I’ve never been sailing, never been to Bermuda and, at least to my knowledge, am not the slightest bit royal.  What I am is deeply enamored with this cocktail.  As I’ve said before I can always tell when I really like a cocktail because I keep wanting to make it for myself.  The wanting part of that sentence being the key.  I’ll try recipe after recipe for cocktails I don’t much like, just in case there might be a diamond in the rough.  This one, like a few of my other favorites before it, I mix willingly and with a great sense of eagerness.

I didn’t stray far from the proverbial cocktail nest with this drink.  The recipe I found in Vintage Spirits and Forgotten Cocktails but it originally dates back to the Bartenders Guide by Trader Vic.  Whom, you’ll likely note, is the very same who’s known for a host of delightful Tiki drinks.  Dr. Cocktail notes that this is an “early example of Trader Vic’s burgeoning tropics-oriented (but yet to be Tiki) repertoire.”  I would agree whole-heartedly.  This drink includes falernum, a classic Tiki syrup, but keeps it simple and elegant.  There are a couple other recipes that I found, but they really only vary slightly.  For example, the Difford’s recipe ups the rum to 2 1/2 oz but leaves everything else the same.

Royal Bermuda Yacht Club Cocktail

Royal Bermuda Yacht Club Cocktail (Cocktail Hacker)
2 oz Barbados Rum
3/4 oz Lime Juice
1 tsp Cointreau
2 tsp Falernum

1) Combine in a shaker with ice
2) Shake and strain into chilled cocktail glass

Despite the other slight variations I found, this recipe really doesn’t need modification at all.  I only changed the original a tiny bit, altering 2 dashes to 1 tsp for the Cointreau simply to make it easier to mix.  For the rum, I find it a bit odd that a cocktail for the Royal Bermuda Yacht Club uses Barbados rum but, hey whatever.  I personally opted for Montanya Platino.  It’s a white rum made here in Colorado that I really like.  The resulting cocktail is lightly sweet with awesome spiciness from the Falernum.  Here’s a quote from my tasting notes that really sums it up nicely.  “I just want to keep drinking.”

To see how a Barbados rum would change the cocktail I used the only one I have on hand.  Namely, Mount Gay Extra Old.  This rum is fantastic, but the cocktail it produces is more focused on the flavors of the rum .  I didn’t like this version as much as the white rum version, but I certainly wouldn’t refuse to drink it either.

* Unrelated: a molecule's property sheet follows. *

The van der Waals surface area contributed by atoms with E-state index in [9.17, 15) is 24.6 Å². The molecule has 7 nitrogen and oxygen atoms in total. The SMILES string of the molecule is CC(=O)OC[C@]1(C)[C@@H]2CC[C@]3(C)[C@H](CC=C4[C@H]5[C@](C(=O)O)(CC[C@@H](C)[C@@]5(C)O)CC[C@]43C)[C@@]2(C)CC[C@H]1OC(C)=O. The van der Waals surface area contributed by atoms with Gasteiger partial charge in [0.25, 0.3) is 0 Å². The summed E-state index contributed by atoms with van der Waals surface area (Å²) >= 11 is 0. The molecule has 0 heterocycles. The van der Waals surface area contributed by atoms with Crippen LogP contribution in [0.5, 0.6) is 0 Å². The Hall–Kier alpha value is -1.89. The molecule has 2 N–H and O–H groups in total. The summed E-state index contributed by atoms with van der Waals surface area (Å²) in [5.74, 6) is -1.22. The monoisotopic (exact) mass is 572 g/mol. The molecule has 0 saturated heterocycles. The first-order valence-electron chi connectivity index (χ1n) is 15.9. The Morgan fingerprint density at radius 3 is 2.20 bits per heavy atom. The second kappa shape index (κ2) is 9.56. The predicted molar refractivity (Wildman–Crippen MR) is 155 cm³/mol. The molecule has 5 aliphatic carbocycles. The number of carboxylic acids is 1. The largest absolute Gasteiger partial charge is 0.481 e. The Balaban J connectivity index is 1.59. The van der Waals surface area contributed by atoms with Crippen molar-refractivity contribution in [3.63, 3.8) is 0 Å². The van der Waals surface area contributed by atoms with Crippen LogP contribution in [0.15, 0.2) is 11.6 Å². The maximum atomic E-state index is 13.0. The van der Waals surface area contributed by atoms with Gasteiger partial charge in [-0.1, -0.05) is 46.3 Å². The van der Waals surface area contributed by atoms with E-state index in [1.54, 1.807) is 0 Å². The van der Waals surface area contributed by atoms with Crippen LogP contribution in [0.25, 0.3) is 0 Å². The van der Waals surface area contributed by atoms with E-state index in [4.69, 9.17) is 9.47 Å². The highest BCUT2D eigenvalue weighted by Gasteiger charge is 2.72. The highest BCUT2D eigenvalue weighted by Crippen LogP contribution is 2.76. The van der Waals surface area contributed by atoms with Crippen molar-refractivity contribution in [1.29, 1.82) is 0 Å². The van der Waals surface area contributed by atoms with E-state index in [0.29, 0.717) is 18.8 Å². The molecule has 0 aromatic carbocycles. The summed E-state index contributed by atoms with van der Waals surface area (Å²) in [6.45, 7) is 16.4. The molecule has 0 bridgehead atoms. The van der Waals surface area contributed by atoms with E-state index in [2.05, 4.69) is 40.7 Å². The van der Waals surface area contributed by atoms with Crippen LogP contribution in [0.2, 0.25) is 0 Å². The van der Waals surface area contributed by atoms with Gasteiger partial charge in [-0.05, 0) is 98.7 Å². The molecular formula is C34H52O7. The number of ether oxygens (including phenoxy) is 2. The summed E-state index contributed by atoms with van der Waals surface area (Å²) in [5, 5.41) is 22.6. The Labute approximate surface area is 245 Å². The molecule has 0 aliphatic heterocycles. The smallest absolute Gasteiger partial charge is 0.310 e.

Finally, falernum.  I used my homemade stuff, but you could easily use commercial offerings as well.  The only caveat to keep in mind is that each Falernum will have a slightly different flavor profile so you may need to tweak the ratio a bit to get it to your liking.

Review – The Punch Bowl

Posted by Reese On June - 21 - 2011

Sweet, sour, spice, water and alcohol.  Those are the five, seemingly simple, components of every good punch.  But, I’ll ask you this.  Have you ever tried to come up with your own punch?  Was it good?  What about great?  I’m willing to bet, coming from past experience, that it wasn’t amazing.  If you’re lucky it was really good, but more than likely it was somewhere in the range of pretty okay to just good.  The good (and bad) news is that we no longer live in a time when the quality of the punch can make or break you.

In times past, a punch was your way of showing not only your culinary skills but your social status as well.  You see, in past centuries the ingredients that go into punch (fresh juice, spices, spirits, etc) were expensive and, in some cases, very hard to come by.  So, when you threw a big party you pulled out all the stops and got the best you could.  You mixed it all up and served it out of your very best punch bowl.  While the times of showing your status with punch may be gone, the times of enjoying a really good punch certainly are not.

The Punch BowlThat brings us back to my original problem, where do you find the guidance to make some really epic punch?  A great place to start is the recipes of times past.  Or, even better, start in the pages of Dan Searing’s The Punch Bowl.  In this book Dan starts things off with a history of punch and the punch bowl, amazing pictures of which are sprinkled throughout the book.